It’s been five years since the Supreme Court handed down its Citizens United decision. The ruling gave rise to a complicated mess of super PACs, dark money, and “coordinated non-coordinated expenditures” — a world that likely surprised even the Supreme Court. Viewers of Stephen Colbert’s late lamented “Colbert Report,” however, knew just how tricky this new world had become. In 2011, Colbert formed his own Super PAC. And he reported on the process every step of the way, explaining to viewers how the wacky post-Citizens United world worked (or, perhaps, didn’t work). I was his lawyer for the venture, which meant I did everything from drafting a Federal Election Commission Advisory Opinion Request to accompanying Colbert to hearings. I even figured out how to make the money “disappear” from public view when the PAC was closing. (Hint: It’s not that hard.)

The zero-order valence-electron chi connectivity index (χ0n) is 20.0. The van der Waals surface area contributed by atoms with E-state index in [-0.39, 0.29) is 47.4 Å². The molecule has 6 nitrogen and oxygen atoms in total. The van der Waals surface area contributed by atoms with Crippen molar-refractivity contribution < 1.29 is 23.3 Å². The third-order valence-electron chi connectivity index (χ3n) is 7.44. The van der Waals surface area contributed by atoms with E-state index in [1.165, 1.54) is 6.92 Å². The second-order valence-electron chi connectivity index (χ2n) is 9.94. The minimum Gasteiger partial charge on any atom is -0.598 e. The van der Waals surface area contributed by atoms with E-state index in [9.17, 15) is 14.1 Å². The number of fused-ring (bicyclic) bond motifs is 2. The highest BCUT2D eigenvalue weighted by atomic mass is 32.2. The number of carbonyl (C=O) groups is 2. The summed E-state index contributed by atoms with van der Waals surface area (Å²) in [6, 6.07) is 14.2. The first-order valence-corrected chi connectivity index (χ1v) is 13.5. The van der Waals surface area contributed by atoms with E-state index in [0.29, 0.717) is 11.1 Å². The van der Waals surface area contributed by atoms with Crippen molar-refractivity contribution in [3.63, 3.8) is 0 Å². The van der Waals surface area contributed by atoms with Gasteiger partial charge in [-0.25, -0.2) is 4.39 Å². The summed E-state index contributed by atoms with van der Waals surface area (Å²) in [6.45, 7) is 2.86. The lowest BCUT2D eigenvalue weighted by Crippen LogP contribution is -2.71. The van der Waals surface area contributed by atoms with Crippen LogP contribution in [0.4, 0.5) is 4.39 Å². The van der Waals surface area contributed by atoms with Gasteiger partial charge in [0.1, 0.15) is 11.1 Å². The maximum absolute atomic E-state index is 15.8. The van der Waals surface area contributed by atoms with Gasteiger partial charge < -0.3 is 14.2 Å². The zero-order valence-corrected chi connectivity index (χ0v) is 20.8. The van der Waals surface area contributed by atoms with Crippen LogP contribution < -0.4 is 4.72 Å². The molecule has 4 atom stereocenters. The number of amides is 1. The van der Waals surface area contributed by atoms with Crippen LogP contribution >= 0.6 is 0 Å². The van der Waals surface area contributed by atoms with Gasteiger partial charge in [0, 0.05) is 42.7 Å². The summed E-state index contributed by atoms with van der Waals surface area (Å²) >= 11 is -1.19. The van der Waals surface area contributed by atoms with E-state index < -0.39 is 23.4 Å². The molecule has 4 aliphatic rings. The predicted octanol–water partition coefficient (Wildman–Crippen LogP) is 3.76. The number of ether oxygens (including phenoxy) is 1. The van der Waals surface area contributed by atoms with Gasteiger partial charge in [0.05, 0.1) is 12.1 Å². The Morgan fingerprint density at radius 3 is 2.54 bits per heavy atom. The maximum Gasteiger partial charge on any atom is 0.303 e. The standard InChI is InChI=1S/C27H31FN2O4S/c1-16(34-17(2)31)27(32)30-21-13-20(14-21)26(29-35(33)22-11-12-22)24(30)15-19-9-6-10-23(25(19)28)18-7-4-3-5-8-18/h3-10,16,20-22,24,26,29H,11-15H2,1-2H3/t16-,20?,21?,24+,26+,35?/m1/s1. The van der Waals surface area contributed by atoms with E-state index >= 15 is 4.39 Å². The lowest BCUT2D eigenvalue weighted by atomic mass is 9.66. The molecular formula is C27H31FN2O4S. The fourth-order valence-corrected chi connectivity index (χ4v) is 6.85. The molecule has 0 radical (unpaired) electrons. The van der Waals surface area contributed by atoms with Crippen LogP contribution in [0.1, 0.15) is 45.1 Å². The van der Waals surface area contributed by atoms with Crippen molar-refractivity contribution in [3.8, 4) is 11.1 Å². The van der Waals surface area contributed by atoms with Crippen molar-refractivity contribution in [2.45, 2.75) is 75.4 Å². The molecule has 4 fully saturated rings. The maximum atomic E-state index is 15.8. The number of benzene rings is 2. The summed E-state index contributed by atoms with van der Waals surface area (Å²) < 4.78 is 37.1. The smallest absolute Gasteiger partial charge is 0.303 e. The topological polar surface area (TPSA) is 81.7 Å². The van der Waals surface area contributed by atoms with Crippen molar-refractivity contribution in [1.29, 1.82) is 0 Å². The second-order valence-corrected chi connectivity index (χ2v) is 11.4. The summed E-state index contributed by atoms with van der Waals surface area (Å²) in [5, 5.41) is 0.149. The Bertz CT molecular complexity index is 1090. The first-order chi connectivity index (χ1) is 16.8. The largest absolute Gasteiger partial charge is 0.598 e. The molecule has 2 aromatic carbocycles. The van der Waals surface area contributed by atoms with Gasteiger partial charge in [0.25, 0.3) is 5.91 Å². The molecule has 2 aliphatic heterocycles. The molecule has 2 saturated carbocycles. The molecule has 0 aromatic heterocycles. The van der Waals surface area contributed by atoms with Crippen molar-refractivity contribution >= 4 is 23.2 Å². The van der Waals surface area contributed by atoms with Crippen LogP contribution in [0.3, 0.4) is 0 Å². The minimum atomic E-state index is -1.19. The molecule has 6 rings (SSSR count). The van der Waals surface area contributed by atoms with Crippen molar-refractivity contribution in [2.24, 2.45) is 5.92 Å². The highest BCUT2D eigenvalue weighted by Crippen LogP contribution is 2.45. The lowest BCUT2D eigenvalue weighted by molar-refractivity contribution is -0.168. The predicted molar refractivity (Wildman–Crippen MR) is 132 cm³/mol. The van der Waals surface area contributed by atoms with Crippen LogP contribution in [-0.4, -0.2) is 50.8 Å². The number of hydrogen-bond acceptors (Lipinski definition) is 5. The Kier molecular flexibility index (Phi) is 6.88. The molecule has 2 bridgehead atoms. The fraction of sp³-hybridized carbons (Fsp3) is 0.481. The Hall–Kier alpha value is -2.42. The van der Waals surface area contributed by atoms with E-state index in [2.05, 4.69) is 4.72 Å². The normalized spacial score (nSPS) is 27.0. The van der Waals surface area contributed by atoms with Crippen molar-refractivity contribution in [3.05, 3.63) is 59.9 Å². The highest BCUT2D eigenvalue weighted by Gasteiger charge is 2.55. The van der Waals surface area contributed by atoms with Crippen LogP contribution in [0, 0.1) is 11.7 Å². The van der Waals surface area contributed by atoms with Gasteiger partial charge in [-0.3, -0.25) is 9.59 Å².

At this five-year anniversary, here are four things I learned about how Citizens United and Super PACs have reshaped our elections and democracy:
1) No one — including Supreme Court justices and campaign finance lawyers — fully understood the breadth of the changes this decision would have on campaign fundraising and spending.
… 2) The Citizens United decision was based in part on the important assumption that all of the money being released into our elections would be disclosed. This has proven incorrect.
… 3) The court’s decision was based on another incorrect assumption — that the independent spending made possible by the decision would in fact be independent of candidates. Unfortunately, the court’s description of independent spending as “totally,” “truly” or “wholly” independent is a far cry from the narrow scope of activity the FEC considers “coordinated” and thus not independent.
… 4) The final takeaway from my work with Colbert was a sense of the enormous and detrimental impact Citizens United has had on our campaigns and elections.